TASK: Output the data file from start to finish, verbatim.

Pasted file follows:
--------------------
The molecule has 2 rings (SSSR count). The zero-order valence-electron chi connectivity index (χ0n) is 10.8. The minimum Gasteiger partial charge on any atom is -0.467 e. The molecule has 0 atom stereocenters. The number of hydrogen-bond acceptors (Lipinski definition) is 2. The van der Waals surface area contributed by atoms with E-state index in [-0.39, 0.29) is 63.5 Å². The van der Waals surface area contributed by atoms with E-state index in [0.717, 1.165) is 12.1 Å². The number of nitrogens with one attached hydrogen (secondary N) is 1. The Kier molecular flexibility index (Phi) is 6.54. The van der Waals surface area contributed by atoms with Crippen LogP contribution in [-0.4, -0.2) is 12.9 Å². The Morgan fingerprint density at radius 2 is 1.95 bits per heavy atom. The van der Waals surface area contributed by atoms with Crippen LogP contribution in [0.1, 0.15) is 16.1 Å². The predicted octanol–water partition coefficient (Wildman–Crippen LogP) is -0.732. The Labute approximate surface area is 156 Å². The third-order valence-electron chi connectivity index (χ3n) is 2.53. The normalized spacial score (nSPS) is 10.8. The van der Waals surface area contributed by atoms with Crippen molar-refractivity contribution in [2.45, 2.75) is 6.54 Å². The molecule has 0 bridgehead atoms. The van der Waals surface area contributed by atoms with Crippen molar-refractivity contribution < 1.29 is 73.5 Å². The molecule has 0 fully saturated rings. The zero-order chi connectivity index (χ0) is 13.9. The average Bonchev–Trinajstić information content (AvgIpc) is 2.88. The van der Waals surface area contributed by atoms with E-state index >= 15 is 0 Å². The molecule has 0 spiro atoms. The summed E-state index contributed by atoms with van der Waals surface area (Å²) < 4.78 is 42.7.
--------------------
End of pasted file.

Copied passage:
The molecule has 2 rings (SSSR count). The zero-order valence-electron chi connectivity index (χ0n) is 10.8. The minimum Gasteiger partial charge on any atom is -0.467 e. The molecule has 0 atom stereocenters. The number of hydrogen-bond acceptors (Lipinski definition) is 2. The van der Waals surface area contributed by atoms with E-state index in [-0.39, 0.29) is 63.5 Å². The van der Waals surface area contributed by atoms with E-state index in [0.717, 1.165) is 12.1 Å². The number of nitrogens with one attached hydrogen (secondary N) is 1. The Kier molecular flexibility index (Phi) is 6.54. The van der Waals surface area contributed by atoms with Crippen LogP contribution in [-0.4, -0.2) is 12.9 Å². The Morgan fingerprint density at radius 2 is 1.95 bits per heavy atom. The van der Waals surface area contributed by atoms with Crippen LogP contribution in [0.1, 0.15) is 16.1 Å². The predicted octanol–water partition coefficient (Wildman–Crippen LogP) is -0.732. The Labute approximate surface area is 156 Å². The third-order valence-electron chi connectivity index (χ3n) is 2.53. The normalized spacial score (nSPS) is 10.8. The van der Waals surface area contributed by atoms with Crippen molar-refractivity contribution in [2.45, 2.75) is 6.54 Å². The molecule has 0 bridgehead atoms. The van der Waals surface area contributed by atoms with Crippen molar-refractivity contribution < 1.29 is 73.5 Å². The molecule has 0 fully saturated rings. The zero-order chi connectivity index (χ0) is 13.9. The average Bonchev–Trinajstić information content (AvgIpc) is 2.88. The van der Waals surface area contributed by atoms with E-state index >= 15 is 0 Å². The molecule has 0 spiro atoms. The summed E-state index contributed by atoms with van der Waals surface area (Å²) < 4.78 is 42.7.